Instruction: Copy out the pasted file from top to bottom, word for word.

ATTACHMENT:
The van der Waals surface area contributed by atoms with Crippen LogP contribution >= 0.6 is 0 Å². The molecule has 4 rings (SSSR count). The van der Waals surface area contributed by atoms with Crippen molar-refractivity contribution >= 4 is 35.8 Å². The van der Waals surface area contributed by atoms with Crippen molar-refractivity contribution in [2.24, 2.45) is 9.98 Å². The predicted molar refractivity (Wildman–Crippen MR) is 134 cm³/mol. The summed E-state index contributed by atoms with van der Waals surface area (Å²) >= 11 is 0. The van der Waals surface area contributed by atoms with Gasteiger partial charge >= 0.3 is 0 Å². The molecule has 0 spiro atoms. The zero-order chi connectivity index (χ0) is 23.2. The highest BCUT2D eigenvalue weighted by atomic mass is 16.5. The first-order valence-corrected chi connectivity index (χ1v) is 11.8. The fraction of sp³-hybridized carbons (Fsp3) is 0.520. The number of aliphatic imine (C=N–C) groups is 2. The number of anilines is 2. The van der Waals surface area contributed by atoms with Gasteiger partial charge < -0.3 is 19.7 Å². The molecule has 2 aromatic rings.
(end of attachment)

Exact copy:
The van der Waals surface area contributed by atoms with Crippen LogP contribution >= 0.6 is 0 Å². The molecule has 4 rings (SSSR count). The van der Waals surface area contributed by atoms with Crippen molar-refractivity contribution >= 4 is 35.8 Å². The van der Waals surface area contributed by atoms with Crippen molar-refractivity contribution in [2.24, 2.45) is 9.98 Å². The predicted molar refractivity (Wildman–Crippen MR) is 134 cm³/mol. The summed E-state index contributed by atoms with van der Waals surface area (Å²) >= 11 is 0. The van der Waals surface area contributed by atoms with Gasteiger partial charge >= 0.3 is 0 Å². The molecule has 0 spiro atoms. The zero-order chi connectivity index (χ0) is 23.2. The highest BCUT2D eigenvalue weighted by atomic mass is 16.5. The first-order valence-corrected chi connectivity index (χ1v) is 11.8. The fraction of sp³-hybridized carbons (Fsp3) is 0.520. The number of aliphatic imine (C=N–C) groups is 2. The number of anilines is 2. The van der Waals surface area contributed by atoms with Gasteiger partial charge < -0.3 is 19.7 Å². The molecule has 2 aromatic rings.